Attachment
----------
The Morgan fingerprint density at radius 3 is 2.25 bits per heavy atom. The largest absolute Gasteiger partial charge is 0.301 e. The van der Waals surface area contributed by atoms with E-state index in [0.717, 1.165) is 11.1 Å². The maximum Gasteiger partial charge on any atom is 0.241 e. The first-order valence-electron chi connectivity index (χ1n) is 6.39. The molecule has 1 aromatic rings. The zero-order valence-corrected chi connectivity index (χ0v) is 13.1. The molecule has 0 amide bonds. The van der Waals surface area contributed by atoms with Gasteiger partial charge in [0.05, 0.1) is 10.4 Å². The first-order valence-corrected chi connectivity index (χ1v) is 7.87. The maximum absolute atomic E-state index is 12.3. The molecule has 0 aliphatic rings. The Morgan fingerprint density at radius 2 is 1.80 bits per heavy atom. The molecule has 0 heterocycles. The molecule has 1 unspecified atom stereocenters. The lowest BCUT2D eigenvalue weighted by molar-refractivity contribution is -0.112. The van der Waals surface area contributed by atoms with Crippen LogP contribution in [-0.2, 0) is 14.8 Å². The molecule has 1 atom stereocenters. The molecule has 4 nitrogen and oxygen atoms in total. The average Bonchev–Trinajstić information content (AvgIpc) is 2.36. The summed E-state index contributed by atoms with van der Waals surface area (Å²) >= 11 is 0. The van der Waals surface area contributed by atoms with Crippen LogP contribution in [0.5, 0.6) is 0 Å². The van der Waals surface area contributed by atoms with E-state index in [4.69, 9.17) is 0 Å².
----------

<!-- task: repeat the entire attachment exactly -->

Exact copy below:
The Morgan fingerprint density at radius 3 is 2.25 bits per heavy atom. The largest absolute Gasteiger partial charge is 0.301 e. The van der Waals surface area contributed by atoms with E-state index in [0.717, 1.165) is 11.1 Å². The maximum Gasteiger partial charge on any atom is 0.241 e. The first-order valence-electron chi connectivity index (χ1n) is 6.39. The molecule has 1 aromatic rings. The zero-order valence-corrected chi connectivity index (χ0v) is 13.1. The molecule has 0 amide bonds. The van der Waals surface area contributed by atoms with Gasteiger partial charge in [0.05, 0.1) is 10.4 Å². The first-order valence-corrected chi connectivity index (χ1v) is 7.87. The maximum absolute atomic E-state index is 12.3. The molecule has 0 aliphatic rings. The Morgan fingerprint density at radius 2 is 1.80 bits per heavy atom. The molecule has 0 heterocycles. The molecule has 1 unspecified atom stereocenters. The lowest BCUT2D eigenvalue weighted by molar-refractivity contribution is -0.112. The van der Waals surface area contributed by atoms with Crippen LogP contribution in [-0.2, 0) is 14.8 Å². The molecule has 1 atom stereocenters. The molecule has 4 nitrogen and oxygen atoms in total. The average Bonchev–Trinajstić information content (AvgIpc) is 2.36. The summed E-state index contributed by atoms with van der Waals surface area (Å²) >= 11 is 0. The van der Waals surface area contributed by atoms with Crippen LogP contribution in [0.5, 0.6) is 0 Å². The van der Waals surface area contributed by atoms with E-state index in [4.69, 9.17) is 0 Å².